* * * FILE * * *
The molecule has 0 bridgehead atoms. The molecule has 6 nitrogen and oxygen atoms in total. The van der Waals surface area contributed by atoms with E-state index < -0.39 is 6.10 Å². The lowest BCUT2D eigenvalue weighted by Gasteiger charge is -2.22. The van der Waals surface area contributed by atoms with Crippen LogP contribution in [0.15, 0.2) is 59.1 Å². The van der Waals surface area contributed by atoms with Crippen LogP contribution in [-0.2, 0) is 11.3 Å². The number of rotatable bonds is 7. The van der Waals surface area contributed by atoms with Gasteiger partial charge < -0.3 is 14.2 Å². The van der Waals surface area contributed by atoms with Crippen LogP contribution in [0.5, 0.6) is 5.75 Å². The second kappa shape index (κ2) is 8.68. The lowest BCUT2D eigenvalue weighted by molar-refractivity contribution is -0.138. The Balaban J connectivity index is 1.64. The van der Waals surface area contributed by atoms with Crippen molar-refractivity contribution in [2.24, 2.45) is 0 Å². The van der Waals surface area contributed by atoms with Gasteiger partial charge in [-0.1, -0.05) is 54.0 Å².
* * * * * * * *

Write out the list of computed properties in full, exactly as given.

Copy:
The molecule has 0 bridgehead atoms. The molecule has 6 nitrogen and oxygen atoms in total. The van der Waals surface area contributed by atoms with E-state index < -0.39 is 6.10 Å². The lowest BCUT2D eigenvalue weighted by Gasteiger charge is -2.22. The van der Waals surface area contributed by atoms with Crippen LogP contribution in [0.15, 0.2) is 59.1 Å². The van der Waals surface area contributed by atoms with Crippen LogP contribution in [-0.2, 0) is 11.3 Å². The number of rotatable bonds is 7. The van der Waals surface area contributed by atoms with Gasteiger partial charge < -0.3 is 14.2 Å². The van der Waals surface area contributed by atoms with Crippen LogP contribution in [0.5, 0.6) is 5.75 Å². The second kappa shape index (κ2) is 8.68. The lowest BCUT2D eigenvalue weighted by molar-refractivity contribution is -0.138. The Balaban J connectivity index is 1.64. The van der Waals surface area contributed by atoms with Crippen molar-refractivity contribution in [2.24, 2.45) is 0 Å². The van der Waals surface area contributed by atoms with Gasteiger partial charge in [-0.1, -0.05) is 54.0 Å².